The Cardinal, angry and mystified, as he well might be, suddenly arose and departed. The next time More waited on him at Whitehall, he said: 'I wish to God, Mr. More, you had been at Rome when I made you
Roper's ' Life of Sir Thomas More.'
Speaker.' “Your Grace not offended, so would I too, my Lord,' replied Sir Thomas, ‘for then should I have seen the place I long have desired to visit.' The subserviency of the Third Estate is rendered more glaring by the means which More's ready wit suggested for extricating them from the dilemma.
Queen Elizabeth expressly prohibited Parliament from meddling with State matters or ecclesiastical causes, and she sent members to prison who dared to transgress her imperial edict in these particulars. When James commanded a conference between the House of Commons and the Judges he commanded it (to use his own words) 'as an absolute king,' from whom all their privileges had been derived. He stuck to this pretension, which was rather evaded than contested ; never called together his faithful Commons except when he wanted money ; and never met them without quarrelling with them. Yet his sense of their growing importance was betrayed by his pettish exclamation when the deputation of twelve waited on him, in 1620, . at Newmarket, to present the declaration against monopolies: Chairs! chairs! here be twal kynges comin.' And again, by his apostrophe to the restive horse : · The de'il i my saul, sirrah, an you be not quiet, I’se send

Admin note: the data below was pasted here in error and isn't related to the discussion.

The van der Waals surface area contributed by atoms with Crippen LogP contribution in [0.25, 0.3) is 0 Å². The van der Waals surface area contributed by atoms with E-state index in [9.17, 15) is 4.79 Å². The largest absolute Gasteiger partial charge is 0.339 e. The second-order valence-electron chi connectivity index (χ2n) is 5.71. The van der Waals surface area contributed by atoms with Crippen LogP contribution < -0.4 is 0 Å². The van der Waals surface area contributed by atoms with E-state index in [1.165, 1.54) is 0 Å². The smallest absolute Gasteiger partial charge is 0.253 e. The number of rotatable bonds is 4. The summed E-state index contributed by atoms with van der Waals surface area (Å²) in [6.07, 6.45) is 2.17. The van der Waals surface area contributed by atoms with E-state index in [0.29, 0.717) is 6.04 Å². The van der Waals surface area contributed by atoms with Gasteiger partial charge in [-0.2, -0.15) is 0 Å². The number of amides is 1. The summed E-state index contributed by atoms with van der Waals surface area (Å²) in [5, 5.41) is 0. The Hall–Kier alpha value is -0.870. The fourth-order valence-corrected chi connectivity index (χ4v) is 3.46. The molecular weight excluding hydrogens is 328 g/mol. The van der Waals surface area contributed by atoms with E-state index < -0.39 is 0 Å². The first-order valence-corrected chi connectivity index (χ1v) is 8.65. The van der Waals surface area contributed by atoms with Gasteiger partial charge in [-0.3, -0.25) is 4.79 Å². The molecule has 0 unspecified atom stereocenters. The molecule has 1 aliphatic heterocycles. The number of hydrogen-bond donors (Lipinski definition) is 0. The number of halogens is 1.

you to the five hundred kings in the House of Commons; they'll quickly tame you.' When the Prince (Charles I.) and Buckingham were promoting the impeachment of the Earl of Middlesex, the canny old King told his son that he would live to have his bellyfull of Parliamentary impeachments.' The altered position of the Commons, however, appears to have been imperfectly understood until they had practically become paramount; and the ill-advised attempt to seize the five members shows how slow Charles and his counsellors were to recognise the fact that the real sovereignty of England had departed from the Crown.
During the Reform Bill agitation of 1831, an